Publications by Type: Thesis

V. J. Reddi, “Software-Assisted Hardware Reliability: Enabling Aggressive Timing Speculation Using Run-time Feedback from Hardware and Software,” Harvard University, 2010. Publisher's VersionAbstract

In the era of nanoscale technology scaling, we are facing the limits of physics, challenging robust and reliable microprocessor design and fabrication. As these trends continue, guaranteeing correctness of execution is becoming prohibitively expensive and impractical. In this thesis, we demonstrate the benefits of abstracting circuit-level challenges to the architecture and software layers. Reliability challenges are broadly classified into process, voltage, and thermal variations. As proof of concept, we target voltage variation, which is least understood, demonstrating its growing detrimental effects on future processors: Shrinking feature size and diminishing supply voltage are making circuits more sensitive to supply voltage fluctuations within the microprocessor. If left unattended, these voltage fluctuations can lead to timing violations or even transistor lifetime issues. This problem, more commonly known as the dI/dt problem, is forcing microprocessor designers to increasingly sacrifice processor performance, as well as power efficiency, in order to guarantee correctness and robustness of operation. Industry addresses this problem by un-optimizing the processor for the worst case voltage flux. Setting such extreme operating voltage margins for those large and infrequent voltage swings is not a sustainable solution in the long term. Therefore, we depart from this traditional strategy and operate the processor under more typical case conditions. We demonstrate that a collaborative architecture between hardware and software enables aggressive operating voltage margins, and as a consequence improves processor performance and power efficiency. This co-designed architecture is built on the principles of tolerance, avoidance and elimination. Using a fail-safe hardware mechanism to tolerate voltage margin violations, we enable timing speculation, while a run-time hardware and software layer attempts to not only predict and avoid impending violations, but also reschedules instructions and co-schedules threads intelligently to eliminate voltage violations altogether. We believe tolerance, avoidance and elimination are generalizable constructs capable of acting as guidelines to address and successfully mitigate the other parameter-related reliability challenges as well.

V. J. Reddi, “Deploying Dynamic Code Transformation in Modern Computing Environments,” University of Colorado, 2006.Abstract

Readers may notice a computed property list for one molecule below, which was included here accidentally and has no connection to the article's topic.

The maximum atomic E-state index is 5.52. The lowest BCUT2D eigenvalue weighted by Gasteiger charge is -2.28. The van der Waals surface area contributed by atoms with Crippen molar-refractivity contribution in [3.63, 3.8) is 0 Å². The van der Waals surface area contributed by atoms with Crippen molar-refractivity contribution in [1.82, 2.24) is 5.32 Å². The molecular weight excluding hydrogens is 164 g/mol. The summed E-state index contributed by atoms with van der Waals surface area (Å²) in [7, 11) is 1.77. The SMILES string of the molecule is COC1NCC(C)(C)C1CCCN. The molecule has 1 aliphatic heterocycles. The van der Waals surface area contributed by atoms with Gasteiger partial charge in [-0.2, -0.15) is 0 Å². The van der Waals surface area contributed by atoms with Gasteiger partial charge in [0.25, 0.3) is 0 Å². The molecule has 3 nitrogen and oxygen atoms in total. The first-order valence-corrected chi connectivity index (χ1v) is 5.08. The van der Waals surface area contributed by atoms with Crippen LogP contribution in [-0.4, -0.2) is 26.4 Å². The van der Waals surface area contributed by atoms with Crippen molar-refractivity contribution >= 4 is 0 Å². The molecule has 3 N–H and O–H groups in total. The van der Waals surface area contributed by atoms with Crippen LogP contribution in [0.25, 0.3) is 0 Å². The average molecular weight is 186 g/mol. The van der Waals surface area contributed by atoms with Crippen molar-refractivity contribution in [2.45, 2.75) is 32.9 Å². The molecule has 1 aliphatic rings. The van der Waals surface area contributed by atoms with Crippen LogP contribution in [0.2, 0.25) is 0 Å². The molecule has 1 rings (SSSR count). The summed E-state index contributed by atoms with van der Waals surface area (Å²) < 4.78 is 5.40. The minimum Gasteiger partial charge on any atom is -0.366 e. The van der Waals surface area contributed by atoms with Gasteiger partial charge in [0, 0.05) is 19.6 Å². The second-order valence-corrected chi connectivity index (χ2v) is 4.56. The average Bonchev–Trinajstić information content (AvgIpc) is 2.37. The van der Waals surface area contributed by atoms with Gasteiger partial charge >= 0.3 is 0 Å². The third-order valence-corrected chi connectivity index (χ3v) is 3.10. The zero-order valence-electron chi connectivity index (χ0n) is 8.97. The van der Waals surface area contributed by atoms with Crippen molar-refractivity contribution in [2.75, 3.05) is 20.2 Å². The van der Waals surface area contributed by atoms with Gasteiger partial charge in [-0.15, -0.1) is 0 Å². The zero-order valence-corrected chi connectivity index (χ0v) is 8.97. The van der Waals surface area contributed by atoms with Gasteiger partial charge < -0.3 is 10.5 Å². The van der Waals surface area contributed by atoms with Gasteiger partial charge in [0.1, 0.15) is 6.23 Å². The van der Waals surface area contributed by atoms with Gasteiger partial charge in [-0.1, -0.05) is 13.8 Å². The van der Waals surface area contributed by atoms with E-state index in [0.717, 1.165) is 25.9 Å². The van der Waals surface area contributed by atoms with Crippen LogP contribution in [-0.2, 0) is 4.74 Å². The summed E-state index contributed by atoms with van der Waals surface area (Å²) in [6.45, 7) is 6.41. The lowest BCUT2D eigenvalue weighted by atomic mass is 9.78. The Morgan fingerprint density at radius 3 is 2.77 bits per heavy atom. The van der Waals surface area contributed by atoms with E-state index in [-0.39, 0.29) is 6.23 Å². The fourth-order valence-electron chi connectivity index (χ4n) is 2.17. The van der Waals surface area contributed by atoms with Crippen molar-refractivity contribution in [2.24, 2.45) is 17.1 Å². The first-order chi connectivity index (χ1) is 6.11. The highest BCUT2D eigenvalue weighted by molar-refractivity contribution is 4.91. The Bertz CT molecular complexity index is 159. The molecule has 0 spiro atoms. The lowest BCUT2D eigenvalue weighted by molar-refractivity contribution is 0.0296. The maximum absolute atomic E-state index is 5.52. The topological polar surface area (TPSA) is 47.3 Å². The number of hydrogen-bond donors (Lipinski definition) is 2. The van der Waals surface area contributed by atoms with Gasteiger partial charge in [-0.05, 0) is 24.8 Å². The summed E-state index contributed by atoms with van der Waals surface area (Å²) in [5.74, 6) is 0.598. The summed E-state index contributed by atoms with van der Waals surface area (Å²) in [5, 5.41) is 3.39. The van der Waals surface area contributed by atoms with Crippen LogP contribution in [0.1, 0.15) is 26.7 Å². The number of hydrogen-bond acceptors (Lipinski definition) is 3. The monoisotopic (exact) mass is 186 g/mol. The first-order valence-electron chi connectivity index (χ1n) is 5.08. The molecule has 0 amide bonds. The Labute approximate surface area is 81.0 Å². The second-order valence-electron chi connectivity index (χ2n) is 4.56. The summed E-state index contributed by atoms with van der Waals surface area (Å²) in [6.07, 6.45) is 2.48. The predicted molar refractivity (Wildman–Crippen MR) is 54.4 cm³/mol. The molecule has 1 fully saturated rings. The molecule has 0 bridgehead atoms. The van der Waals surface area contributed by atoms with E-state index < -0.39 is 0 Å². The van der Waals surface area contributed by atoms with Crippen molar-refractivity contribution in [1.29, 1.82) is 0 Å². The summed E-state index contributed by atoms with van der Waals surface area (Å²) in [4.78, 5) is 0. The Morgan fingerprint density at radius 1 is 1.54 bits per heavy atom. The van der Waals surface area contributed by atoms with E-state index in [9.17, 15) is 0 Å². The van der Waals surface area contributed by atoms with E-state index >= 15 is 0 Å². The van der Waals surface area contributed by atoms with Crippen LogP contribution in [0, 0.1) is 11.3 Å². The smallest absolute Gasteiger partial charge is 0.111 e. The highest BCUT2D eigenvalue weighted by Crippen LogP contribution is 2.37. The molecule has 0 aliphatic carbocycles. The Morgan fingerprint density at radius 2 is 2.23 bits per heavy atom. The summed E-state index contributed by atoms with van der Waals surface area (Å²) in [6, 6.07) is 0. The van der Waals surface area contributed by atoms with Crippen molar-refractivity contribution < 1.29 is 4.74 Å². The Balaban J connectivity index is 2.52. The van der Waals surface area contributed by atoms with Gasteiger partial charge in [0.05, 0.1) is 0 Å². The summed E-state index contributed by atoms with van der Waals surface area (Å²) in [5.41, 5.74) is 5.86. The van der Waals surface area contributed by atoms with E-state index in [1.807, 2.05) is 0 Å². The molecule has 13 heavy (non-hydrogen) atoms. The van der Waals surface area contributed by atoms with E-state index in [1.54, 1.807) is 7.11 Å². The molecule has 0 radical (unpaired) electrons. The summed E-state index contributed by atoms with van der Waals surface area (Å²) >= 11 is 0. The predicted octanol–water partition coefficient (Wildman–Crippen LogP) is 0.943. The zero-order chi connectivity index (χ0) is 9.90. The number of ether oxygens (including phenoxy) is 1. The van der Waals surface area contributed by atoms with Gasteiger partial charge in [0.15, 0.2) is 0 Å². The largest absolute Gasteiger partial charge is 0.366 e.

Dynamic code transformation systems are steadily gaining acceptance in computing environments for services such as program optimization, translation, instrumentation and security. Code transformation systems are required to perform complex and time consuming tasks such as costly program analysis and apply transformations (i.e. instrumentation, translation etc.) As these steps are applied to all code regions (regardless of characteristics), the transformation overhead can be significant. Once transformed, the remaining overhead is determined by the performance of the translated code. Current code transformation systems can only become part of mainstream computing only if these overheads are eliminated. Nevertheless, certain application and computing environments exist in which code transformation systems can be effectively deployed. This thesis identifies two such environments, persistence and mixed execution. Persistence leverages previous execution characteristics to address the transformation overhead. This is accomplished by capturing the translated executions at the end of their first invocation. The captured executions are cached on disk for re-use. All subsequent invocations of the run-time system using the same application cause the system to reuse the cached executions. Since applications exhibit similar behavior across varying input data sets, this execution model successfully diminishes the transformation overhead across multiple invocations. Persistence in the domain of dynamic binary instrumentation is highlighted as an example. Mixed execution accepts that the performance of the code generated by today’s code transformation systems is in no position to compete with original execution times. Therefore, this technique proposes executing a mix of the original and translated code sequences to keep the translated code performance penalties within bounds. This execution model is a more effective alternative to pure Just-in-Time compiler-based code transformation systems, when low overheads and minimal architectural perturbation are the critical constraints required to be met. A dynamic compilation framework for controlling microprocessor energy and performance using this model is presented in light of its effectiveness and practicality.